Searching for the Phillips curve: the puzzle of missing inflation
•Despite the recent acceleration in economic activity, inflation has been absent. This has led to questions about the robustness of the traditional Phillips curve framework, which is based on the relationship between inflation and resource utilisation. •In general, the framework makes economic sense. However, its shortcomings could be due to poor estimates of its inputs. For instance, there might be more slack in the economy than generally believed.
•In addition, external factors might be responsible for masking the Phillips curve. Productivity growth has been slow since the global financial crisis, in turn curbing wage inflation.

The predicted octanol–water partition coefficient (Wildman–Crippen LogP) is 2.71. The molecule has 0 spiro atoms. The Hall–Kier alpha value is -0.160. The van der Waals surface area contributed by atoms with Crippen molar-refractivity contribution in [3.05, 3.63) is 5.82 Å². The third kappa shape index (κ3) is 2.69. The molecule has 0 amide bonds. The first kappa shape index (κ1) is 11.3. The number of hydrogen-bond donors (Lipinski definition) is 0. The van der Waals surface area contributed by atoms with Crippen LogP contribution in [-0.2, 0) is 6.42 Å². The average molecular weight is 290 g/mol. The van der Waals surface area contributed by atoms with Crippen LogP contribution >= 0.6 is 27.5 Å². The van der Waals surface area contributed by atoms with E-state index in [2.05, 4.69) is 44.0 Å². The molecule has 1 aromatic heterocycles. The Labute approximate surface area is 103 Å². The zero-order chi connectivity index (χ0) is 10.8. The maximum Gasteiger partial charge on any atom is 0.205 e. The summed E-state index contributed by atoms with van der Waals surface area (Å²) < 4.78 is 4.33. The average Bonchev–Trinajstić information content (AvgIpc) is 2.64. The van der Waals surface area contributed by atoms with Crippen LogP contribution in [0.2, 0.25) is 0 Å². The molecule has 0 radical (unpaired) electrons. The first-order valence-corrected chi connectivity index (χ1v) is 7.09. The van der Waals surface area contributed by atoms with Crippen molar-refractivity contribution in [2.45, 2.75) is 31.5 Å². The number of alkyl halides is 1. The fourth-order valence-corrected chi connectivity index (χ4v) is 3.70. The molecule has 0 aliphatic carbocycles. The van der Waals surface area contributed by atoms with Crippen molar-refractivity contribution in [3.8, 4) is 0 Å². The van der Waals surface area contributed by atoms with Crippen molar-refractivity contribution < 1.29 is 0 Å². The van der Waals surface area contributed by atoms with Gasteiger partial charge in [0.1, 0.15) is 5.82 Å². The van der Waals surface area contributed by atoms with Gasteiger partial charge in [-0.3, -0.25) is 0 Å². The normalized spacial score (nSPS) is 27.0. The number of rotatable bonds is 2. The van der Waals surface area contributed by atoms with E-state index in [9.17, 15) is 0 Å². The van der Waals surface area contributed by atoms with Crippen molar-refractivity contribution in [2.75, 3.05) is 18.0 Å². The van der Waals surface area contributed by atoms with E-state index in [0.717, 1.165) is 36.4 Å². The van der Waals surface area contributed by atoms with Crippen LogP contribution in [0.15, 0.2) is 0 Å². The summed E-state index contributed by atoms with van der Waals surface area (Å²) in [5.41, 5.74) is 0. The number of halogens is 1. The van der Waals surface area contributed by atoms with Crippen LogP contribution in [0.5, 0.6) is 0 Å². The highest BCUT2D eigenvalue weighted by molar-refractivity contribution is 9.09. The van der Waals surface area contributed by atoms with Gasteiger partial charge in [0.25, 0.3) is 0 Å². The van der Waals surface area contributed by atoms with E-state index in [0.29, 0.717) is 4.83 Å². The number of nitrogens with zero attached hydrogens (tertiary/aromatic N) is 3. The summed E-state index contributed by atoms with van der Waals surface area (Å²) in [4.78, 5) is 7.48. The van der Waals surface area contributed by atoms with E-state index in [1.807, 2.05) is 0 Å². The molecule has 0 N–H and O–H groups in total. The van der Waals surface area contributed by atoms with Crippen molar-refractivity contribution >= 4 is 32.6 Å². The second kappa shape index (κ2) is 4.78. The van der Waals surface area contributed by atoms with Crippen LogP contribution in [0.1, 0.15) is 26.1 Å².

•Also, globalisation and technological progress might have affected the structure of the labour market, likely resulting in downward pressures on wages. Labour has become more fragmented and commoditised in the last 10-15 years, weakening workers’ bargaining power.
•In 2018, typical Phillips curve models for the US and the eurozone suggest that inflation will rise slightly. The US will probably take greater strides towards its official target in the next couple of years, while slack in the eurozone implies slower progress.